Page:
Mandilas And Keraberis Ltd Vs Chief Yesufu D. Otokiti (1963) LLJR-SC

Mandilas And Keraberis Ltd Vs Chief Yesufu D. Otokiti (1963)

LawGlobal-Hub Lead Judgment Report


The plaintiffs have appealed, and the defendant has cross-appealed, from the judgement in the Benin Suit No. 27 of 1957 given on 8th November, 1960. The parties entered into a contract on the 5th November, 1953, in relation to the defendant’s concessions in the Forest Reserve, with a view to his giving the plaintiffs all the logs he extracted.

There is in evidence an agreement in writing-Exhibit A, put in by consent at the trial-which recites that the company advanced a loan of £I ,800 in timber vehicles, to enable the defendant to exploit his timber concessions, fell timber and supply on sale all the timber to the company; the next recital mentions the concessions, which cover about 150 square miles, and the terms of agreement follow in regard to the timber to be supplied to the plaintiffs at their beach and the prices to be paid; and the defendant was to repay the loan of £ 1,800 in logs within six months.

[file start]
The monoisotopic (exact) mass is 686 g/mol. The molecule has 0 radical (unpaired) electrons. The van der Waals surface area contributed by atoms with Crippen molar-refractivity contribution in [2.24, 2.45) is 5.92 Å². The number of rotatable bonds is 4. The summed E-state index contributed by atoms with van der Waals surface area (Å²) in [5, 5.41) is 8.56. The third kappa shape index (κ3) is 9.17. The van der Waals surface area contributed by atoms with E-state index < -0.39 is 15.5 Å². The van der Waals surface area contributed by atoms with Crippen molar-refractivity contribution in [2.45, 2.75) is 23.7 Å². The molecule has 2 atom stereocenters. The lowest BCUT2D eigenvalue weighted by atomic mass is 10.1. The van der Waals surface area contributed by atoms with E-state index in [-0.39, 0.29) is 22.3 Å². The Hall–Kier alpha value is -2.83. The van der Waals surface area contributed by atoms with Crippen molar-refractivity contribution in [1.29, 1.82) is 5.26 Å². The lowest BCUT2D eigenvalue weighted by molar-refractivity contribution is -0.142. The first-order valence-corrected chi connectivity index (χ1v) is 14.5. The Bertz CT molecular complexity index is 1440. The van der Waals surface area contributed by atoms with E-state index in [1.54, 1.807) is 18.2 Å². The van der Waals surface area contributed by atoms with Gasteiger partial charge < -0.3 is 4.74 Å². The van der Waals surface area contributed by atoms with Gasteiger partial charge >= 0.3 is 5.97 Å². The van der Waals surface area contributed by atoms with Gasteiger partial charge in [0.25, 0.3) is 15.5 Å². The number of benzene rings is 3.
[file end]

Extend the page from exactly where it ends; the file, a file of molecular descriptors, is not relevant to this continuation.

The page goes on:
The final clause is that the agreement was to endure for five years, but could be terminated on twelve months notice, which, however, if given by the defendant, would not take effect until his account was completely balanced.

In addition to giving the defendant two lorries on credit, the company gave him money for his forest permit and made also other cash advances to him; they supplied him with petrol, tyres, and tubes, and they repaired his lorries on credit. He supplied logs, but not in sufficient quantity, and his debit mounted, so the plaintiffs decided when the six months or so were over, that they would give him no more credit. He had some logs felled and lying in the forest, but was unable to spend the money for taking them to the waterside.